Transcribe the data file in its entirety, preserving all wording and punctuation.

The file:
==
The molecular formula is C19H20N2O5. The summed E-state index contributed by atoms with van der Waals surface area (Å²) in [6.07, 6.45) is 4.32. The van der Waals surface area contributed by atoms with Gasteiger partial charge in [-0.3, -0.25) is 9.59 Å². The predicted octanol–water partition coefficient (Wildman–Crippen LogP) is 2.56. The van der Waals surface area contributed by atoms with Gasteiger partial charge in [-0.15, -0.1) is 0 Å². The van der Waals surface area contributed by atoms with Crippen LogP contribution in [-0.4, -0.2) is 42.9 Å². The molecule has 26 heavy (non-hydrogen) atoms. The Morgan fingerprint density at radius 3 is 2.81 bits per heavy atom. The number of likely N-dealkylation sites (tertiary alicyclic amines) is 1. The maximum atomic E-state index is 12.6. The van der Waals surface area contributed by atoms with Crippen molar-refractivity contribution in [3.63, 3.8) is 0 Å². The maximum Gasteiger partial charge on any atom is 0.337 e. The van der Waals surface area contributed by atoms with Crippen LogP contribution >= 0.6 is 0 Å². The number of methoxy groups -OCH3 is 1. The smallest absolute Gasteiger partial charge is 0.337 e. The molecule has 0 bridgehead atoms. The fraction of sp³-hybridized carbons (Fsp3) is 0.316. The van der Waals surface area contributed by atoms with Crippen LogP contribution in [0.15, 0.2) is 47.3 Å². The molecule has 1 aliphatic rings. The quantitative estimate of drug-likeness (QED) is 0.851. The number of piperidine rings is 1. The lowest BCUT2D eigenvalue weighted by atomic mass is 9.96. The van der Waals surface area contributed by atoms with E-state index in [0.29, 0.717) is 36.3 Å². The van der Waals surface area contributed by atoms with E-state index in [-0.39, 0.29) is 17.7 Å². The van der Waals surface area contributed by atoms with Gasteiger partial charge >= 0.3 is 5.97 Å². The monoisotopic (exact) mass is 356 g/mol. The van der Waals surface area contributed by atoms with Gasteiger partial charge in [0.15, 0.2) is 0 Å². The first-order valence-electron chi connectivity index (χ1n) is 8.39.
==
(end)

The molecular formula is C19H20N2O5. The summed E-state index contributed by atoms with van der Waals surface area (Å²) in [6.07, 6.45) is 4.32. The van der Waals surface area contributed by atoms with Gasteiger partial charge in [-0.3, -0.25) is 9.59 Å². The predicted octanol–water partition coefficient (Wildman–Crippen LogP) is 2.56. The van der Waals surface area contributed by atoms with Gasteiger partial charge in [-0.15, -0.1) is 0 Å². The van der Waals surface area contributed by atoms with Crippen LogP contribution in [-0.4, -0.2) is 42.9 Å². The molecule has 26 heavy (non-hydrogen) atoms. The Morgan fingerprint density at radius 3 is 2.81 bits per heavy atom. The number of likely N-dealkylation sites (tertiary alicyclic amines) is 1. The maximum atomic E-state index is 12.6. The van der Waals surface area contributed by atoms with Crippen molar-refractivity contribution in [3.63, 3.8) is 0 Å². The maximum Gasteiger partial charge on any atom is 0.337 e. The van der Waals surface area contributed by atoms with Crippen LogP contribution >= 0.6 is 0 Å². The number of methoxy groups -OCH3 is 1. The smallest absolute Gasteiger partial charge is 0.337 e. The molecule has 0 bridgehead atoms. The fraction of sp³-hybridized carbons (Fsp3) is 0.316. The van der Waals surface area contributed by atoms with Crippen LogP contribution in [0.15, 0.2) is 47.3 Å². The molecule has 1 aliphatic rings. The quantitative estimate of drug-likeness (QED) is 0.851. The number of piperidine rings is 1. The lowest BCUT2D eigenvalue weighted by atomic mass is 9.96. The van der Waals surface area contributed by atoms with E-state index in [0.29, 0.717) is 36.3 Å². The van der Waals surface area contributed by atoms with E-state index in [-0.39, 0.29) is 17.7 Å². The van der Waals surface area contributed by atoms with Gasteiger partial charge >= 0.3 is 5.97 Å². The monoisotopic (exact) mass is 356 g/mol. The van der Waals surface area contributed by atoms with Gasteiger partial charge in [0.15, 0.2) is 0 Å². The first-order valence-electron chi connectivity index (χ1n) is 8.39.